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Capital Construction Funds

The United States Department of Transportation Maritime Administration, or MARAD, states on its website that “[t]he Capital Construction Fund (CCF) program was created to assist owners and operators of United States-flag vessels in accumulating the large amounts of capital necessary for the modernization and expansion of the U.S. merchant marine. The program encourages construction, reconstruction, or acquisition of vessels through the deferment of Federal income taxes on certain deposits of money or other property placed into a CCF.

In other words, the CCF program permits eligible persons to set up a fund and defer income tax on deposits in that fund and on the earnings on deposits in that fund provided that the fund is utilized to construct or reconstruct vessels (including fishing vessels) in the United States. The purpose of the CCF program is to incentivize the building and construction of U.S. commercial boats. Note that the CCF does not provide benefits for recreational boating, so constructing a $20 million yacht is not tax advantageous under the CCF program.

Administering the CCF

MARAD and the Internal Revenue Service, or IRS, jointly administer the CCF. When applicable to small fishing vessels,  the National Oceanic and Atmospheric Administration, or NOAA, jointly administers the CCF program with the IRS. A 1996 decision of the Office of Legal Counsel of the U.S. Department of Justice confirmed that MARAD and NOAA have primary authority to determine program eligibility, to establish rules regarding eligibility for CCF, and fund deposits and withdrawals and to administer those rules.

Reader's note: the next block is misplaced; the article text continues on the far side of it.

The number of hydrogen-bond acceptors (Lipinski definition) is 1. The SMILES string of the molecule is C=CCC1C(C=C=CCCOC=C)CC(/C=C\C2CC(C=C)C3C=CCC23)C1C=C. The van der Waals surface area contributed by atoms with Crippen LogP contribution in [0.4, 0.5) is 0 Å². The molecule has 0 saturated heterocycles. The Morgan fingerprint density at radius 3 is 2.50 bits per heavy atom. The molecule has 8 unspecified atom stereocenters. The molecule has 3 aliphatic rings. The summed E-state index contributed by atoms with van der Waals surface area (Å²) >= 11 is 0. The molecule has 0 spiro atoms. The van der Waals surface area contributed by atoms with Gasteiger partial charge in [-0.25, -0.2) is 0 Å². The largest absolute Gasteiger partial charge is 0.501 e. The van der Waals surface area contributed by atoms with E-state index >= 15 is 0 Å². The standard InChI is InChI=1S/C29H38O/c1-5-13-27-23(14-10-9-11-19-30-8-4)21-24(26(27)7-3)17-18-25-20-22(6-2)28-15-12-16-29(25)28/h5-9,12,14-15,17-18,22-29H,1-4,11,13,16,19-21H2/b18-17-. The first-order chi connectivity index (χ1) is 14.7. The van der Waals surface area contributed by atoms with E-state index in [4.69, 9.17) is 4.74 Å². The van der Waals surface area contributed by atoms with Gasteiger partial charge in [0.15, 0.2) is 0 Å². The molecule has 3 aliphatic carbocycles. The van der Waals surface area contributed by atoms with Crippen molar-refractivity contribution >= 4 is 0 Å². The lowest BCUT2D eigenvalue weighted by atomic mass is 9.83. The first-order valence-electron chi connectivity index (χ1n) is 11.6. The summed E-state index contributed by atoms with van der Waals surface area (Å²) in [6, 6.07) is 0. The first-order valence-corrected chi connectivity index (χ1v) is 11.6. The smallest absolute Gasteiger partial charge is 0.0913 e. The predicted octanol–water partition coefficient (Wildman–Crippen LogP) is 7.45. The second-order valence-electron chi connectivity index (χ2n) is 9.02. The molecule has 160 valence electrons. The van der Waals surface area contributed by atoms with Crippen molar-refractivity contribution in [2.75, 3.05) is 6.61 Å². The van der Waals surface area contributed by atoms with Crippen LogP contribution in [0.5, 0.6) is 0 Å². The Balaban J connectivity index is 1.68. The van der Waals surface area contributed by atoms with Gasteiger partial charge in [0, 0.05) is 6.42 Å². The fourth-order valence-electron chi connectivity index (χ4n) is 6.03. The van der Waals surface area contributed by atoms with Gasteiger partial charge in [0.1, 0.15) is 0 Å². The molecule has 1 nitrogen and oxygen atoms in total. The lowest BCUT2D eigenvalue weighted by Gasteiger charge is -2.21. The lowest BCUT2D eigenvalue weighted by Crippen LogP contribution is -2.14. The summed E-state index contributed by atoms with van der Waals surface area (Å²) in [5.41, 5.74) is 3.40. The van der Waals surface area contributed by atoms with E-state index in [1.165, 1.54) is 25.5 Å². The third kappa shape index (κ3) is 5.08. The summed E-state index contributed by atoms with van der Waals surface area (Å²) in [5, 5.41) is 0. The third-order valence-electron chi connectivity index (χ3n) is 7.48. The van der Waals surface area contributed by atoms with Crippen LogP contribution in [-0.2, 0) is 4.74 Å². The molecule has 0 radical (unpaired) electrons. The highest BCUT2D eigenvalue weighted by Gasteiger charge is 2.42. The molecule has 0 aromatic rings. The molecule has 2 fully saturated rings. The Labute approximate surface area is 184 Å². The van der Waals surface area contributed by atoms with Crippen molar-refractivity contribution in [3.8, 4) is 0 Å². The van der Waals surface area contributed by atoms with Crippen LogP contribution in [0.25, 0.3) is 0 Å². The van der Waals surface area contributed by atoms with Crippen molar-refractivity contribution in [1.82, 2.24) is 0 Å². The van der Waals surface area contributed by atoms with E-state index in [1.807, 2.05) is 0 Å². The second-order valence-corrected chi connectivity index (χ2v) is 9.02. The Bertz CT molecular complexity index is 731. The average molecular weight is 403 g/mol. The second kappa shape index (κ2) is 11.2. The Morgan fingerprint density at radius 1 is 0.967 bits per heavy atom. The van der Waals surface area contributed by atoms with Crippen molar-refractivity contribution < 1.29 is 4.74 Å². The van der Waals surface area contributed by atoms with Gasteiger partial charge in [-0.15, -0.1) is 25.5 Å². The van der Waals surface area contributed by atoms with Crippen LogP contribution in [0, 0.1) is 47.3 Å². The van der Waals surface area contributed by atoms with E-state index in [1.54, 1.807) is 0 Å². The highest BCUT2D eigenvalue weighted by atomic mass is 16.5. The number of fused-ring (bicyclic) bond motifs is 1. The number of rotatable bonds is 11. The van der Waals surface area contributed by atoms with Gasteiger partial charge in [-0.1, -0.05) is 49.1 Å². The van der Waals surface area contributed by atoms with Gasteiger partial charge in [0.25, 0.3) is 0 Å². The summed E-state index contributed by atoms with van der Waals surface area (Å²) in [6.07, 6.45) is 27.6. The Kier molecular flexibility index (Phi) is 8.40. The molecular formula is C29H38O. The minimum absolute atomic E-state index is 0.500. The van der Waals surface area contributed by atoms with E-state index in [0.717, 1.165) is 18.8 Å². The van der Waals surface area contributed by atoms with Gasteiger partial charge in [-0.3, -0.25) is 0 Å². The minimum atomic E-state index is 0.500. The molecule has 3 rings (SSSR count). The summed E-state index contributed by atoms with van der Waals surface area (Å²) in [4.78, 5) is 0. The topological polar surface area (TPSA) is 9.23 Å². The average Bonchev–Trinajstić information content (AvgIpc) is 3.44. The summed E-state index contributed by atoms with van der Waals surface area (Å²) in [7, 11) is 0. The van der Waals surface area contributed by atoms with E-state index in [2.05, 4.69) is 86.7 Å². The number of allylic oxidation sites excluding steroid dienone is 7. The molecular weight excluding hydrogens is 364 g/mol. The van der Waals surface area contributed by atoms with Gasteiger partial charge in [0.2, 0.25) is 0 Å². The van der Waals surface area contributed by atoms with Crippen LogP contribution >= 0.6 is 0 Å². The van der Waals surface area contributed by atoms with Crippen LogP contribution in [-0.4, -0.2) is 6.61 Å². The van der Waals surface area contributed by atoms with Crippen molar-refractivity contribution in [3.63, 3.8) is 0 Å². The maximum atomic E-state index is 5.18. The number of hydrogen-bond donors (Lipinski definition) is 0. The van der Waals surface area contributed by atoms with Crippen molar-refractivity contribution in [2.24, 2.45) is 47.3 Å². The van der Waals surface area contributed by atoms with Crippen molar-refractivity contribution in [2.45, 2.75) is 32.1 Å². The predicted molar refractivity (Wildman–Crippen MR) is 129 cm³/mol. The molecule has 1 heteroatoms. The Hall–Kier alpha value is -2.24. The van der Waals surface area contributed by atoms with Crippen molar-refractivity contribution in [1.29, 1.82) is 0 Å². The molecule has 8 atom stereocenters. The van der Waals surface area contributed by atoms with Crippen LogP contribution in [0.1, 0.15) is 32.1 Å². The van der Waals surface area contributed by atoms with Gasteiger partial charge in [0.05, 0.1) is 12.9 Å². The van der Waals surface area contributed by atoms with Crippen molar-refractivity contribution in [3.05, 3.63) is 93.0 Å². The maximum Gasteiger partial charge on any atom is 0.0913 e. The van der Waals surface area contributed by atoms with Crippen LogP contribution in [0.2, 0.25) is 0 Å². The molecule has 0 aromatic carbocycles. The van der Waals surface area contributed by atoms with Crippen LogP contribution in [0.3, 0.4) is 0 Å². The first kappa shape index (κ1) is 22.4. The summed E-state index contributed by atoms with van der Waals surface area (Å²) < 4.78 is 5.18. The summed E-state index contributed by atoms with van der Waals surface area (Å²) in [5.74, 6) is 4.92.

Qualifications and Eligibility for a CCF Program

To qualify for the CCF program, the party applying must be a U.S. citizen who own or charters at least one “eligible” vessel. An eligible vessel is one that:

  • Weighs at least five net tons;
  • Was built or rebuilt in the United States;
  • Is U.S.-registered;
  • Is used in commercial U.S. fishing or operated in the U.S.-foreign or domestic commerce.

In addition, an eligible vessel can also be a vessel weighing between two net tons and five net tons if:

  • It was built or rebuilt in the United States;
  • Is owned by a U.S. citizen,;
  • Has its home port in the United States; and
  • Is used commercially in the U.S. fisheries.

Practical Use of a CCF

As mentioned, depositing funds into a CCF account provides the depositor with tax breaks to construct or reconstruct maritime vessels. Depositors are entitled to an income tax deduction for corresponding funds into such accounts. When starting a CCF account, there must be three separate accounts: an ordinary account, a capital account, and a capital gains account. A deposit that would have otherwise been taxable as ordinary income goes into the ordinary account; taxable as capital gains goes in the capital gains account; and income that would not have been otherwise taxable, e.g. depreciation, goes into the capital account. These three accounts must be segregated to enjoy the tax benefits.

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(image courtesy of Jens Rademacher)

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